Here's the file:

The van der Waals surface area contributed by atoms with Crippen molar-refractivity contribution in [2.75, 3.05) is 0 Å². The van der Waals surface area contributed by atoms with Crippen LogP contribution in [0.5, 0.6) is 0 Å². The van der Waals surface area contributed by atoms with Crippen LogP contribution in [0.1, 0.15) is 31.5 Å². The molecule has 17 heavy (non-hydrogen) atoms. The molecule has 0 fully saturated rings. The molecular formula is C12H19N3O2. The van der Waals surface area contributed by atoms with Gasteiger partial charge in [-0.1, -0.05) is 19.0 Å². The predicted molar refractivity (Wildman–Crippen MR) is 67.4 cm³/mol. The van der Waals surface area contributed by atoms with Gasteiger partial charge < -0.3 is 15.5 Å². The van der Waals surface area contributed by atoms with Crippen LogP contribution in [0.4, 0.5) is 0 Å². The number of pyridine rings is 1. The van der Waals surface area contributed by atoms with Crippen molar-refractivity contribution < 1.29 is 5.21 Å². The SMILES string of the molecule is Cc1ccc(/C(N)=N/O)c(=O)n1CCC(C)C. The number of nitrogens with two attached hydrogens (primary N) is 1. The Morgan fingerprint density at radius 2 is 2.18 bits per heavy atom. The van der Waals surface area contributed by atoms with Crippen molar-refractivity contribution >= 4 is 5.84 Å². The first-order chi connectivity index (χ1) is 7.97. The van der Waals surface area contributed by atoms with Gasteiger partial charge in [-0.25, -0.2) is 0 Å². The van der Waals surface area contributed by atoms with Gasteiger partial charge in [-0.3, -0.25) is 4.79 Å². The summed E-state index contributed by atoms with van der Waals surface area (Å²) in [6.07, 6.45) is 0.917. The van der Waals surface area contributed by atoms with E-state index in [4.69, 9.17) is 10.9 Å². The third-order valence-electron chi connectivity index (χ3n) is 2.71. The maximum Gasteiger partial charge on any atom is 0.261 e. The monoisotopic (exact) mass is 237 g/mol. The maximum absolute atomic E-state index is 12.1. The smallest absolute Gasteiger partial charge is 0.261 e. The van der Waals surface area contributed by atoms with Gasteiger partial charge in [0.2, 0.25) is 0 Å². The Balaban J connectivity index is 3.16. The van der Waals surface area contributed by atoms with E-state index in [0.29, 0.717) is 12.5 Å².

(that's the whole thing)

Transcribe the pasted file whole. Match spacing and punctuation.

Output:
The van der Waals surface area contributed by atoms with Crippen molar-refractivity contribution in [2.75, 3.05) is 0 Å². The van der Waals surface area contributed by atoms with Crippen LogP contribution in [0.5, 0.6) is 0 Å². The van der Waals surface area contributed by atoms with Crippen LogP contribution in [0.1, 0.15) is 31.5 Å². The molecule has 17 heavy (non-hydrogen) atoms. The molecule has 0 fully saturated rings. The molecular formula is C12H19N3O2. The van der Waals surface area contributed by atoms with Gasteiger partial charge in [-0.1, -0.05) is 19.0 Å². The predicted molar refractivity (Wildman–Crippen MR) is 67.4 cm³/mol. The van der Waals surface area contributed by atoms with Gasteiger partial charge < -0.3 is 15.5 Å². The van der Waals surface area contributed by atoms with Crippen LogP contribution in [0.4, 0.5) is 0 Å². The number of pyridine rings is 1. The van der Waals surface area contributed by atoms with Crippen molar-refractivity contribution < 1.29 is 5.21 Å². The SMILES string of the molecule is Cc1ccc(/C(N)=N/O)c(=O)n1CCC(C)C. The number of nitrogens with two attached hydrogens (primary N) is 1. The Morgan fingerprint density at radius 2 is 2.18 bits per heavy atom. The van der Waals surface area contributed by atoms with Crippen molar-refractivity contribution >= 4 is 5.84 Å². The first-order chi connectivity index (χ1) is 7.97. The van der Waals surface area contributed by atoms with Gasteiger partial charge in [-0.25, -0.2) is 0 Å². The van der Waals surface area contributed by atoms with Gasteiger partial charge in [-0.3, -0.25) is 4.79 Å². The summed E-state index contributed by atoms with van der Waals surface area (Å²) in [6.07, 6.45) is 0.917. The van der Waals surface area contributed by atoms with E-state index in [4.69, 9.17) is 10.9 Å². The third-order valence-electron chi connectivity index (χ3n) is 2.71. The maximum Gasteiger partial charge on any atom is 0.261 e. The monoisotopic (exact) mass is 237 g/mol. The maximum absolute atomic E-state index is 12.1. The smallest absolute Gasteiger partial charge is 0.261 e. The van der Waals surface area contributed by atoms with Gasteiger partial charge in [0.2, 0.25) is 0 Å². The Balaban J connectivity index is 3.16. The van der Waals surface area contributed by atoms with E-state index in [0.29, 0.717) is 12.5 Å².